At step 710, the processor 105 decodes instructions received via said bus 115.
At step 720, via internal bus 143, the execution unit 130 accesses the register file 141 given the addresses to obtain packed data elements, the first operand 610 (operand 1) and the second operand 620 (operand2). The register file 141 provides the execution unit 142 with the packed data elements, the first operand and the second operand, via internal bus 143.
In step 730, the following is performed. Bits fifteen through zero of the first operand 610 are multiplied by bits fifteen through zero of the second operand 620 to generate a doubleword product. Bits thirty-one through sixteen of the first operand 610 are multiplied by bits thirty-one through sixteen of the second operand 620 to generate a doubleword product. Bits forty-seven through thirty-two of the first operand 610 are multiplied by bits forty-seven through thirty-two of the second operand 620 to generate a doubleword product. Bits sixty-three through forty-eight of the first operand 610 are multiplied by bits sixty-three through forty-eight of the second operand 620 to generate a doubleword product. The first two doubleword products are added together to generate bits thirty-one through 0 of the result 630, and the second two doubleword products are added together to generate bits sixty-three through thirty-two of result 630.
In one embodiment, the products are subtracted rather than added to produce result 630. In one embodiment, the multiply operations of step 730 are performed simultaneously using two or more multipliers. However, in another embodiment, these multiply operations are performed serially. In another embodiment the multiplies are performed simultaneously and subsequently the adds are performed simultaneously. In still another embodiment, some of these multiply operations are performed simultaneously and some are performed serially.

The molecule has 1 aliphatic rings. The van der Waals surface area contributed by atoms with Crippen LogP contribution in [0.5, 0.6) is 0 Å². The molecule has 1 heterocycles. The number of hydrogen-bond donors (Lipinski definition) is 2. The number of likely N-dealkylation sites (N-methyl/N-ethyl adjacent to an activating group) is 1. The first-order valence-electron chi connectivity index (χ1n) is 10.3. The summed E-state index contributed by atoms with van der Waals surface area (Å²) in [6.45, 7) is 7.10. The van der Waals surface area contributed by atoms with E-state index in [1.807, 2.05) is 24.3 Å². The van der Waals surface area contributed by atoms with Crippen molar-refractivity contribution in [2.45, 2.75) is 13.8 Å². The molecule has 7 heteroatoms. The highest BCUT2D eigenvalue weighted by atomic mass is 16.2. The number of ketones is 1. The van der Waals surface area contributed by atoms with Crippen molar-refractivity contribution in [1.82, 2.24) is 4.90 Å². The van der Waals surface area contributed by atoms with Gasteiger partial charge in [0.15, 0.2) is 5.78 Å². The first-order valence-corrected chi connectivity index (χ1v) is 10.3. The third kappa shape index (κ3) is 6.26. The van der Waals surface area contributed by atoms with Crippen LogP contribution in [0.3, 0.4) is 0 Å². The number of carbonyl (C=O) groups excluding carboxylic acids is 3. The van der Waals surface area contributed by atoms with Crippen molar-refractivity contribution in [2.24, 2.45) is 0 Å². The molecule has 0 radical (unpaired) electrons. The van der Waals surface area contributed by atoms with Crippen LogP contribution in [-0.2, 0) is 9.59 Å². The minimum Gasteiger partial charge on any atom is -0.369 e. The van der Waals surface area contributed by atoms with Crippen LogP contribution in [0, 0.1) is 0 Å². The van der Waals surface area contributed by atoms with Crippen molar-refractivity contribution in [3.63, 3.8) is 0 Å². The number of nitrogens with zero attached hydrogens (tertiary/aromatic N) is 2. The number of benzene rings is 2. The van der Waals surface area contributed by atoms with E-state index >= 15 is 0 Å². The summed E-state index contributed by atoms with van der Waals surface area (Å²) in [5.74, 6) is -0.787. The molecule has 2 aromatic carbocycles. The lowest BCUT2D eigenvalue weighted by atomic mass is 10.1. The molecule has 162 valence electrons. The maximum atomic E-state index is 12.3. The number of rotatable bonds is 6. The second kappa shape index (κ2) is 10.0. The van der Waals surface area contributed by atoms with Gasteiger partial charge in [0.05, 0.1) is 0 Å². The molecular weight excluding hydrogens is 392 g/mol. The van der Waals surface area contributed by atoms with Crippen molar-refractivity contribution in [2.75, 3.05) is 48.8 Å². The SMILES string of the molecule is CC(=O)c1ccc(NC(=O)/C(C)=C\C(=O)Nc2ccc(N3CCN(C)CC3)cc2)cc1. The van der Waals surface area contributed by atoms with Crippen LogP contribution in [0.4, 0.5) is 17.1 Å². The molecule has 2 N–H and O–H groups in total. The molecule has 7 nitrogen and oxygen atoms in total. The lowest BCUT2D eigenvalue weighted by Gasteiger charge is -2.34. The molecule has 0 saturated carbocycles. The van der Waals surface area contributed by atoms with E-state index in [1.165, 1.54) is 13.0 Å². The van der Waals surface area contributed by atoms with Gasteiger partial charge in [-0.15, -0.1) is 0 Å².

At step 740, the result 630 is stored in the one of the registers in the register file 141.
Assuming a 64 bit packed data type, for example, two 32-bit multiply operations could be performed in parallel rather than four 16-bit multiply operations. If the packed data width were increased proportionally to maintain the number of data elements, the processor would require larger registers and wider busses to process these larger packed data types, thereby increasing processor cost. One embodiment of the invention performs two packed multiply-add instructions on packed data comprising N-bit elements to achieve the same accuracy as employing a single packed multiply-add instruction on packed data comprising 2N-bit elements. In the prior art example, a 32-bit (2N) processor was employed to improve the accuracy of the 16-bit (N) multiply-add computation. The invention uses two 16-bit (N) multiply-add operations to achieve the same results. This invention is fully scaleable for any value of N, such as 8, 16, 32, or 64.